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ABSTRACT: In many European countries, initiatives have emerged to reduce the use of seclusion and restraint in psychiatric institutions. To study the effects of these initiatives at a national and international level, consensus on definitions of coercive measures, assessment methods and calculation procedures of these coercive measures are required. The aim of this article is to identify problems in defining and recording coercive measures. The study contributes to the development of consistent comparable measurements definitions and provides recommendations for meaningful data-analyses illustrating the relevance of the proposed framework. Relevant literature was reviewed to identify various definitions and calculation modalities used to measure coercive measures in psychiatric inpatient care. Figures on the coercive measures and epidemiological ratios were calculated in a standardized way. To illustrate how research in clinical practice on coercive measures can be conducted, data from a large multicenter study on seclusion patterns in the Netherlands were used. Twelve Dutch mental health institutes serving a population of 6.57 million inhabitants provided their comprehensive coercion measure data sets. In total 37 hospitals and 227 wards containing 6812 beds were included in the study. Overall seclusion and restraint data in a sample of 31,594 admissions in 20,934 patients were analyzed. Considerable variation in ward and patient characteristics was identified in this study. The chance to be exposed to seclusion per capita inhabitants of the institute's catchment areas varied between 0.31 and 1.6 per 100.000. Between mental health institutions, the duration in seclusion hours per 1000 inpatient hours varied from less than 1 up to 18h. The number of seclusion incidents per 1000 admissions varied between 79 up to 745. The mean duration of seclusion incidents of nearly 184h may be seen as high in an international perspective. Coercive measures can be reliably assessed in a standardized and comparable way under the condition of using clear joint definitions. Methodological consensus between researchers and mental health professionals on these definitions is necessary to allow comparisons of seclusion and restraint rates. The study contributes to the development of international standards on gathering coercion related data and the consistent calculation of relevant outcome parameters.International Journal of Law and Psychiatry 11/2011; 34(6):429-38. DOI:10.1016/j.ijlp.2011.10.008 · 1.19 Impact Factor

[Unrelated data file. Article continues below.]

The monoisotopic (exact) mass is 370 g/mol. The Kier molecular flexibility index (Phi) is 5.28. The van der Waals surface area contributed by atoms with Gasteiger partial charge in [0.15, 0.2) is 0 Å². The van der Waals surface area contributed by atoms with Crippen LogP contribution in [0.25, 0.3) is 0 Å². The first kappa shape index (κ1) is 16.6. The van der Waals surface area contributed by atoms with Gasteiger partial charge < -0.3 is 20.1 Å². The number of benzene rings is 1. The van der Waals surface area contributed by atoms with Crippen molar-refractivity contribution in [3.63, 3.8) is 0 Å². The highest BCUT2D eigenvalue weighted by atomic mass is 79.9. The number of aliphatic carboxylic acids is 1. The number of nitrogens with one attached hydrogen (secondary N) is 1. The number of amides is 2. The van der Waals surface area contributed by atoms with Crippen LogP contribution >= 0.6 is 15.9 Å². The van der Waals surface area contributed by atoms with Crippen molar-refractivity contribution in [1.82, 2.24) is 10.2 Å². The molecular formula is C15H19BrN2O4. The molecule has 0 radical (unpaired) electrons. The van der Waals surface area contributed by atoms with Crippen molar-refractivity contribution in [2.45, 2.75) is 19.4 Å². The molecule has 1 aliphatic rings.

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ABSTRACT: The use of seclusion is unpalatable to nurses and frequently unpleasant for patients. Time out is rated by nurses and patients as more acceptable. Several countries have initiated exercises to reduce the use of seclusion, but England has not. In this study, data were collected on the sequence of conflict (aggression, rule breaking, absconding etc.) and containment (coerced medication, restraint, special observation etc., including time out and seclusion) for the first 2 weeks of 522 acute admissions on 84 wards in 31 English hospitals between June 2009 and March 2010. Data were analysed to describe what preceded and followed time out and seclusion episodes in a nursing shift. Seclusion was used with 7·5% of patients, and time out with 15·5%. Both containment methods were used with similar patients in similar circumstances, and both brought disturbed behaviour to a close in half of the cases. Some seclusion appeared to follow less serious disturbed behaviour. There was an important variation in rates of seclusion between hospitals. Seclusion and time out had equally good outcomes in the management of physical violence to others. There is good evidence that seclusion rates can be reduced safely, and time out can sometimes be used as a substitute. A national registration and reporting system should be introduced in England, and serious efforts made to reduce seclusion use in hospitals where rates are high.Journal of Advanced Nursing 07/2011; 68(4):826-35. DOI:10.1111/j.1365-2648.2011.05784.x · 1.69 Impact Factor